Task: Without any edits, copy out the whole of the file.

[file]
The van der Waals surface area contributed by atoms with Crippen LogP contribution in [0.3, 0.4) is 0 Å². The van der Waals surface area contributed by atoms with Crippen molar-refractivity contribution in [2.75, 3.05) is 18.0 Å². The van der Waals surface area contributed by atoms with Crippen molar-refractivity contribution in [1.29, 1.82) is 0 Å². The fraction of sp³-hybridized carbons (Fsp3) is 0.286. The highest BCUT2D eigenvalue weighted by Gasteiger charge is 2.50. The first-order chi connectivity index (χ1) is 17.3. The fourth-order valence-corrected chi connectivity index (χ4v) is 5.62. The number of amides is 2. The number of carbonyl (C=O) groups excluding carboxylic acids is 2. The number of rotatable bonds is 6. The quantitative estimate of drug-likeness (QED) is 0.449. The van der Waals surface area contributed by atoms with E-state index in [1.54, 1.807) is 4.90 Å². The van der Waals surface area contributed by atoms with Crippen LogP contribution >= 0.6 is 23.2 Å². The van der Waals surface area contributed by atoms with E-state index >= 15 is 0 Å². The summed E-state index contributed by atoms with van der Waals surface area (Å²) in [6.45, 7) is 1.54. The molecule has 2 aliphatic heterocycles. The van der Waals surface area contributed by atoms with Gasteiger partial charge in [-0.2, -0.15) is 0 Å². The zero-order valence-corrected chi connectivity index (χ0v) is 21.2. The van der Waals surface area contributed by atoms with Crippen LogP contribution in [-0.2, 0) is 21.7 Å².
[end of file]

The van der Waals surface area contributed by atoms with Crippen LogP contribution in [0.3, 0.4) is 0 Å². The van der Waals surface area contributed by atoms with Crippen molar-refractivity contribution in [2.75, 3.05) is 18.0 Å². The van der Waals surface area contributed by atoms with Crippen molar-refractivity contribution in [1.29, 1.82) is 0 Å². The fraction of sp³-hybridized carbons (Fsp3) is 0.286. The highest BCUT2D eigenvalue weighted by Gasteiger charge is 2.50. The first-order chi connectivity index (χ1) is 17.3. The fourth-order valence-corrected chi connectivity index (χ4v) is 5.62. The number of amides is 2. The number of carbonyl (C=O) groups excluding carboxylic acids is 2. The number of rotatable bonds is 6. The quantitative estimate of drug-likeness (QED) is 0.449. The van der Waals surface area contributed by atoms with E-state index in [1.54, 1.807) is 4.90 Å². The van der Waals surface area contributed by atoms with Crippen LogP contribution >= 0.6 is 23.2 Å². The van der Waals surface area contributed by atoms with E-state index >= 15 is 0 Å². The summed E-state index contributed by atoms with van der Waals surface area (Å²) in [6.45, 7) is 1.54. The molecule has 2 aliphatic heterocycles. The van der Waals surface area contributed by atoms with Gasteiger partial charge in [-0.2, -0.15) is 0 Å². The zero-order valence-corrected chi connectivity index (χ0v) is 21.2. The van der Waals surface area contributed by atoms with Crippen LogP contribution in [-0.2, 0) is 21.7 Å².